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Apple leads Google in OS enterprise rankings

But Android makes rapid gains in EMEA, according to Citrix research

Apple leads Google in OS enterprise rankings
Android was the fastest-growing platform in EMEA with an 11% gain from the prior quarter to 36%.

Despite a sharp increase in Google Android device enrollment in Europe, Apple iOS still leads in enterprise mobility worldwide, according to the findings of a report conducted by cloud and virtualisation specialist Citrix.

The Citrix Enterprise Mobility Cloud Report for Q4 2012 is based on aggregate data from Citrix customers who have deployed enterprise mobility in the cloud.

According to the survey, iOS continued to lead in the enterprise segment as the mobile platform of choice with 58% of all global devices enrolled. Android lost two percentage points globally and Windows Mobile remained the same at 7% of devices. Apple's mobile OS is also the preferred platform in many vertical industries, such as retail and restaurants, according to the survey.

However, Android was the fastest-growing platform in Europe, the Middle East, and Africa with an 11% gain from the prior quarter to 36% of the region's devices. Apple saw its iOS penetration drop from 56% to 43% share of enrolled devices in the same region, and Windows Mobile gained 2% share to reach 21%.

The report showed iOS was the preferred platform for enrolled devices in vertical industries, in which mobile users engage their customers one-on-one, such as in retail and restaurants. Android was the preferred platform for those with mobile field service organisations, such as in transportation and utilities. The largest adopters of Android were healthcare (a preponderance of which are home healthcare organisations who have deployed cloud-based enterprise mobility), and transportation. The largest adopters of iOS include the legal and insurance industries.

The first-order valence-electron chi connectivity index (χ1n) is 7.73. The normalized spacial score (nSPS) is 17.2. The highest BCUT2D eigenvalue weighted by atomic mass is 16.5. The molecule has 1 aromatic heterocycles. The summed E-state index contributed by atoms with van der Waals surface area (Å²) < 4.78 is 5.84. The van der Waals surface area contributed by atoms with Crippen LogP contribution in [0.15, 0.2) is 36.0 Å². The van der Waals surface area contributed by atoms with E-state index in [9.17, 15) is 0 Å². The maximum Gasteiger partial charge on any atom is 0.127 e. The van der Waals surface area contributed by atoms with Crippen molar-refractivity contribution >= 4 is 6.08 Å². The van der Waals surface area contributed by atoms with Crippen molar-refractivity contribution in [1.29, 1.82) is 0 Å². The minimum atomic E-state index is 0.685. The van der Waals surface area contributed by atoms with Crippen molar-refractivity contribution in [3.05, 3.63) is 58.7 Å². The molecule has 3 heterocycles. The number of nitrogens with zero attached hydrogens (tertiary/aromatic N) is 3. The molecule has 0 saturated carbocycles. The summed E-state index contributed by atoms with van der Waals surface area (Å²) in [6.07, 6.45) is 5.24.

Organisations have become more aggressive on app blacklisting, with 18% of customers deploying this policy, an increase of 11% from the prior quarter. Often associated with corporate-issued line-of-business use cases, a rise in blacklisting indicates an increase in such deployments.

Typically, organisations blacklist apps they feel pose a threat to data or network security, such as apps that synchronise and share files outside of the corporate network. Some also blacklist apps that are considered a drain on productivity, such as games and social media. This is especially true for devices used for workers doing task-based activities.

The most commonly blacklisted apps were Angry Birds, Facebook, Dropbox, and YouTube, while the most commonly white-listed apps were Evernote, NitroDesk TouchDown, Google Chrome and Adobe Reader. Skype was the only app that made both the blacklist and white-list.

Noman Qadir, acting area VP, Citrix MEA said of the report findings: "2012 saw a rise in the number of business applications available on alternative platforms, with the large developer following of Android and iOS leading the charge. Consumers have become accustomed to downloading apps like Evernote and Skype - as well as tools for collaboration, social networking and storage - onto their smart phones and tablets with ease, and then using them at work.

"This report underlines the growing pressure on IT departments to monitor the complexity of all these proprietary platforms to ensure the business still has some measure of control, or risk complexity, confusion and opening their network to the threat of malicious attack."

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